Trevor Cooney is the Syracuse player Orange fans seem to love to hate

HOUSTON — Syracuse senior guard Trevor Cooney has had, by most standards, a pretty terrific career.

1,400 points.

Third in school history with 267 3-pointers made.

And on Saturday, he’ll become the first Syracuse player ever to play in two Final Fours.

But for some fans, that’s not good enough.

“Trevor’s probably gotten more criticism than any player I’ve ever coached in terms of people in Syracuse,” coach Jim Boeheim said Thursday.

Indeed, his coach may not be exaggerating.

Search Cooney’s name on Twitter after a Syracuse loss, and things get ugly relatively quickly. Heck, even during successful moments, the compliments tend to be back-handed ones. You’ll see things wondering why he shoots so much, or why he doesn’t defend well enough, or why he’s on the floor at all.

Things can also take a darker turn from time to time.

It can be genuinely tough dealing with unruly fans as a college basketball player. For his part, Cooney understands and embraces the role fans have in athletics and puts himself in their shoes.

“I understand it, I get it,” Cooney said. “I’m a sports fan as well. You want your team to win and to play well and you want your players to play well, and I get it. I’m the same way with my teams. I understand it. I’m glad that they’re that way.”

That’s a relatively good attitude to take, especially in the face of what he has accomplished at the university and how the team has succeeded. This isn’t a situation where the program is failing in part due to his play. In fact, with two Final Fours in four years, the program is thriving.

It’s easy to see why he would receive the kind of reaction he does, though. The numbers make clear why he would be a lightning rod for criticism. He shoots 34 percent from the field. He doesn’t really rebound well or make the spectacular passes. But there’s a lot more to Cooney’s game than meets the eye.

Cooney is an important defender for the Orange, experienced in Boeheim’s zone and knows exactly where to be. He has gotten better at attacking closeouts and getting to the foul line when teams take away his jump shot. He can occassionally take over the point guard’s responsibilities when necessary. Plus, he’s a terrific leader as a senior.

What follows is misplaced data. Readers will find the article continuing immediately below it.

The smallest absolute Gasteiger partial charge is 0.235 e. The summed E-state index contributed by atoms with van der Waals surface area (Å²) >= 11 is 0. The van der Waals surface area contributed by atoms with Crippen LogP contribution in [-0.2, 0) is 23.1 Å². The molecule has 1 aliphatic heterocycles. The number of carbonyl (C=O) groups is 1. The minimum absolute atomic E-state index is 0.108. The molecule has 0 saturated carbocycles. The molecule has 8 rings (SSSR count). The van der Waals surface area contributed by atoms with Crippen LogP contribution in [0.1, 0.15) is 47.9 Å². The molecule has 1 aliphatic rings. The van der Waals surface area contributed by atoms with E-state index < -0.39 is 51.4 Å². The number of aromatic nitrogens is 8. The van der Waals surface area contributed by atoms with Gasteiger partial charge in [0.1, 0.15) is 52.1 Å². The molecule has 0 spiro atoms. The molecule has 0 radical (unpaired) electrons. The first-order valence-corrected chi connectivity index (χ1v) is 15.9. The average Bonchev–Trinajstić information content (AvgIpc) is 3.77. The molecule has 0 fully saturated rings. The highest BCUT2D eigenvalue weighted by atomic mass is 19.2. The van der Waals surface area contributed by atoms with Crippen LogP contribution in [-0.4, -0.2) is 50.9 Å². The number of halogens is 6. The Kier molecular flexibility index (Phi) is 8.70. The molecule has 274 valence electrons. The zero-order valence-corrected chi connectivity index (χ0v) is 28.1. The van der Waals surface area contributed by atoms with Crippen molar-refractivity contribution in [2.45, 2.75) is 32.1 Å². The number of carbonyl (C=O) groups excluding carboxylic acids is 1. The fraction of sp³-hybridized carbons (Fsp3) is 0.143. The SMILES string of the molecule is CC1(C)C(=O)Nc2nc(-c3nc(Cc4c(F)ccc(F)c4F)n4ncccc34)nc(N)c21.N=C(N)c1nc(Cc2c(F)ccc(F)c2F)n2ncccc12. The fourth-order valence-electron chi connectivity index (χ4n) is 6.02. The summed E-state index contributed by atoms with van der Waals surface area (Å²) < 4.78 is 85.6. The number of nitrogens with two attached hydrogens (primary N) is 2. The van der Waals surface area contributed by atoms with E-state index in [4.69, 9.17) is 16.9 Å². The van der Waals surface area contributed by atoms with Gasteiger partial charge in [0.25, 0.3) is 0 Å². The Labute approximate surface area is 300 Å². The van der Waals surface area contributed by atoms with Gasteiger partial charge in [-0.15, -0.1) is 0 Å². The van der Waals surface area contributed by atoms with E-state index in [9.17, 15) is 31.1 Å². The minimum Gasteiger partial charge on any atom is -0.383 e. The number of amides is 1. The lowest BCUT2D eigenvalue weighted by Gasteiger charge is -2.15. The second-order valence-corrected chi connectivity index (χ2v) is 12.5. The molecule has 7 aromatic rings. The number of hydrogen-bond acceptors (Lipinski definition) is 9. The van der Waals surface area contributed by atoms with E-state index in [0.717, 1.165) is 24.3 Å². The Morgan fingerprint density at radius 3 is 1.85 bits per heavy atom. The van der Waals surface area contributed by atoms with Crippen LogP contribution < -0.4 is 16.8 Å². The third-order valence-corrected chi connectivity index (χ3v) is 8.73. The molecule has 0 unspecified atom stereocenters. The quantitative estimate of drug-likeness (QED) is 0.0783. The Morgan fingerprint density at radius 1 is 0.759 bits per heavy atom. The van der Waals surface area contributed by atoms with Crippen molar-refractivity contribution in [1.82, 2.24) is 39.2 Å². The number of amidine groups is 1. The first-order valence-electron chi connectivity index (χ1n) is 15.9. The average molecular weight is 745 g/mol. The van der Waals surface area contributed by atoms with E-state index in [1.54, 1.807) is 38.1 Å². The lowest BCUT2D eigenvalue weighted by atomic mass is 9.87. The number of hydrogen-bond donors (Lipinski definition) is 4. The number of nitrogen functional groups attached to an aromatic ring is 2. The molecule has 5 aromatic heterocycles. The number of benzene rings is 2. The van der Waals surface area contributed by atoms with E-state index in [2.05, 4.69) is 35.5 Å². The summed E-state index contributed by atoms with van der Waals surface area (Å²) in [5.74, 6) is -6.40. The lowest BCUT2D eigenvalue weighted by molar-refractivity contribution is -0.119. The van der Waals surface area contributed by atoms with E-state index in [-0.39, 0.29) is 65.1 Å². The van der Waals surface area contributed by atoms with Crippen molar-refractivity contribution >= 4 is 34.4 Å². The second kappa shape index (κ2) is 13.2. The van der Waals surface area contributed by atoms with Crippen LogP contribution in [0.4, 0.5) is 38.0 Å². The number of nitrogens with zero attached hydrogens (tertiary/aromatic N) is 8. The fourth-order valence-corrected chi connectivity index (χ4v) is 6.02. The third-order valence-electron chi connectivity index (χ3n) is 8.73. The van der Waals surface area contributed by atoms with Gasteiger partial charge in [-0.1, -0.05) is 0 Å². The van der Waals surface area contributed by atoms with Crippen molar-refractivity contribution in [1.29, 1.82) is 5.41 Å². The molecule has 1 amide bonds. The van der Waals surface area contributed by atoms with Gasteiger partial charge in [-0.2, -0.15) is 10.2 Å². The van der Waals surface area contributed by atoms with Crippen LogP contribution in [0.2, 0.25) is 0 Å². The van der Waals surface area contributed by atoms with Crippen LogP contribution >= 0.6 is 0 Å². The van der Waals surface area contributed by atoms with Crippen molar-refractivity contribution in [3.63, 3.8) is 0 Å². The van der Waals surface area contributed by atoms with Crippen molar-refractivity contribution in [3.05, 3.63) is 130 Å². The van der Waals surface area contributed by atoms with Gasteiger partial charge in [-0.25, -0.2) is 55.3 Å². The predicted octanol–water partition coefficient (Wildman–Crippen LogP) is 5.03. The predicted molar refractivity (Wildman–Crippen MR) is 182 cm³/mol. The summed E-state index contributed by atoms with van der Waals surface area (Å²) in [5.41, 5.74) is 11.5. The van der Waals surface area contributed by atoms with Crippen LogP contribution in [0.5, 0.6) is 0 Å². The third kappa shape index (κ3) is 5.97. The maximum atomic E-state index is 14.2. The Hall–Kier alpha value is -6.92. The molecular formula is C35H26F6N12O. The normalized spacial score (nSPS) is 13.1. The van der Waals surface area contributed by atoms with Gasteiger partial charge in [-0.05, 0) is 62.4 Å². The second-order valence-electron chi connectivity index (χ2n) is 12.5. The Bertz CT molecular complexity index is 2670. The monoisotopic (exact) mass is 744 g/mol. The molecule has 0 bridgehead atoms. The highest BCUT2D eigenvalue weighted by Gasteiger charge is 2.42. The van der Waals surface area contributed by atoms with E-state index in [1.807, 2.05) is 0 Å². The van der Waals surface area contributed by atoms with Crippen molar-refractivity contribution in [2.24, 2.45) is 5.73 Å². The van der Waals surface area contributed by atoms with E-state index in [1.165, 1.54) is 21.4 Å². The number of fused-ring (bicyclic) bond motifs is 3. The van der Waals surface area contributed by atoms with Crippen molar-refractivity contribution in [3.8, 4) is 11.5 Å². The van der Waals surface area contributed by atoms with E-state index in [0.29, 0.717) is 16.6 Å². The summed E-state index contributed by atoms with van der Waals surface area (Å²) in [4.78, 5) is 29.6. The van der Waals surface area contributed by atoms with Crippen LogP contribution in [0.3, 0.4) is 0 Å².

“He’s really important to us on the court and off the court,” freshman Tyler Lydon said. “He’s been great at giving advice, leading the team, and bringing us closer together as a unit. Everything he does matters to us.”

Basically, despite the shooting percentages, Cooney is a lot of what you would want out of a role player. But that hasn’t stopped fans from hating him. The good thing about Cooney is that he can block it out and not pay attention to what people say. Even his teammates and coaches notice he’s capable of avoiding the vocal minority of fans who dislike his game.

“I don’t think he pays attention to what other people have to say,” Lydon said. “He knows what he has to go out and do just like we all do in this locker room.”

“He’s at a Final Four so I don’t think he’s too concerned with it at all,” assistant coach Gerry McNamara said. “I can’t put it any more simply than that. I’m not worried about what fans say, I never was. He doesn’t care. The only thing he cares about is what his teammates think and his coaches. That’s the way he plays.”

McNamara may not have been a player that took a lot of criticism from Syracuse fans, but he certainly has experience with criticisim for his play from the outside despite his successful tenure in upstate New York. His legacy as a legend at the university is forever entrenched. Cooney is still writing his script, but one has to think that this run has made certain Syracuse fans think twice about the player they have derided in the past. Until that day of reckoning comes, don’t expect Cooney to think much about it.

“You have great fans, and you have about 1 percent of idiots,” Boeheim said. “He knows that. He understands that.”

Indeed, Cooney does get it.

“It is what it is,” Cooney said. “Fans want their players to play well and win games. I understand that and no one wants to do that more than me and more than this team.”

Syracuse fans may be divided when it comes to the play of Trevor Cooney. But his impact and play at the university have been unmistakably important in this run of successful teams and Final Fours.

Ultimately, that’s where Cooney’s final legacy should lie.

Syracuse's Trevor Cooney is third in school history with 267 3-pointers.. (USATSI)
Syracuse’s Trevor Cooney is third in school history with 267 3-pointers. (USATSI)

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